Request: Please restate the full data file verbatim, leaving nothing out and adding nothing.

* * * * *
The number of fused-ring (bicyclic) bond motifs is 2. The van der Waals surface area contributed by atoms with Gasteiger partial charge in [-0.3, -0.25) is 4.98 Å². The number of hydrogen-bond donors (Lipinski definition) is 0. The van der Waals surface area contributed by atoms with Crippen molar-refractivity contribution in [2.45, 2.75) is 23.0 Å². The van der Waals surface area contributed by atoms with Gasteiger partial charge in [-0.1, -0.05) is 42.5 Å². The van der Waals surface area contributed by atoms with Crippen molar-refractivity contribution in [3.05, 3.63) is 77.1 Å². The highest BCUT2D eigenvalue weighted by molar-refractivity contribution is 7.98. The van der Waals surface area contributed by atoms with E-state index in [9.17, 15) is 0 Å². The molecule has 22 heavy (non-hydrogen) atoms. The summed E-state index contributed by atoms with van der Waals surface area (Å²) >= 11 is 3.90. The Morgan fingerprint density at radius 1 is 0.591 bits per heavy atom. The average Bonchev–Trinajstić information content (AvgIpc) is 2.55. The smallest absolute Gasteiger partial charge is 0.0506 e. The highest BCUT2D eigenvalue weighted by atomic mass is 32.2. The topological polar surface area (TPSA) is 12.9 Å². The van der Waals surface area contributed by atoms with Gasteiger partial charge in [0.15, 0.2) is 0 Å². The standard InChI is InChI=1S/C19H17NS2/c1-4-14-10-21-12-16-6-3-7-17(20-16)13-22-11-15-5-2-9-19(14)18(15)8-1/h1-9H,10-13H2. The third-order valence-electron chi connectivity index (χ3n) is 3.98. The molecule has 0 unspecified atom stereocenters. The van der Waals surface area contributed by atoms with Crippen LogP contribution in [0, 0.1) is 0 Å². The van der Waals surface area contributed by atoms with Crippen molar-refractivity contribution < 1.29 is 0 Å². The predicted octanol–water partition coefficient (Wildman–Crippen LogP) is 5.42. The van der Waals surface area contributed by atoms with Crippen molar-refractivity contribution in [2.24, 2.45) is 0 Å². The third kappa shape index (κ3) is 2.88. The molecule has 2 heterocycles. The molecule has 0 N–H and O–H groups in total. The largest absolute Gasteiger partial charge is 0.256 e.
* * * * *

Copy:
The number of fused-ring (bicyclic) bond motifs is 2. The van der Waals surface area contributed by atoms with Gasteiger partial charge in [-0.3, -0.25) is 4.98 Å². The number of hydrogen-bond donors (Lipinski definition) is 0. The van der Waals surface area contributed by atoms with Crippen molar-refractivity contribution in [2.45, 2.75) is 23.0 Å². The van der Waals surface area contributed by atoms with Gasteiger partial charge in [-0.1, -0.05) is 42.5 Å². The van der Waals surface area contributed by atoms with Crippen molar-refractivity contribution in [3.05, 3.63) is 77.1 Å². The highest BCUT2D eigenvalue weighted by molar-refractivity contribution is 7.98. The van der Waals surface area contributed by atoms with E-state index in [9.17, 15) is 0 Å². The molecule has 22 heavy (non-hydrogen) atoms. The summed E-state index contributed by atoms with van der Waals surface area (Å²) >= 11 is 3.90. The Morgan fingerprint density at radius 1 is 0.591 bits per heavy atom. The average Bonchev–Trinajstić information content (AvgIpc) is 2.55. The smallest absolute Gasteiger partial charge is 0.0506 e. The highest BCUT2D eigenvalue weighted by atomic mass is 32.2. The topological polar surface area (TPSA) is 12.9 Å². The van der Waals surface area contributed by atoms with Gasteiger partial charge in [0.15, 0.2) is 0 Å². The standard InChI is InChI=1S/C19H17NS2/c1-4-14-10-21-12-16-6-3-7-17(20-16)13-22-11-15-5-2-9-19(14)18(15)8-1/h1-9H,10-13H2. The third-order valence-electron chi connectivity index (χ3n) is 3.98. The molecule has 0 unspecified atom stereocenters. The van der Waals surface area contributed by atoms with Crippen LogP contribution in [0, 0.1) is 0 Å². The van der Waals surface area contributed by atoms with Crippen molar-refractivity contribution < 1.29 is 0 Å². The predicted octanol–water partition coefficient (Wildman–Crippen LogP) is 5.42. The van der Waals surface area contributed by atoms with Crippen molar-refractivity contribution in [2.24, 2.45) is 0 Å². The third kappa shape index (κ3) is 2.88. The molecule has 2 heterocycles. The molecule has 0 N–H and O–H groups in total. The largest absolute Gasteiger partial charge is 0.256 e.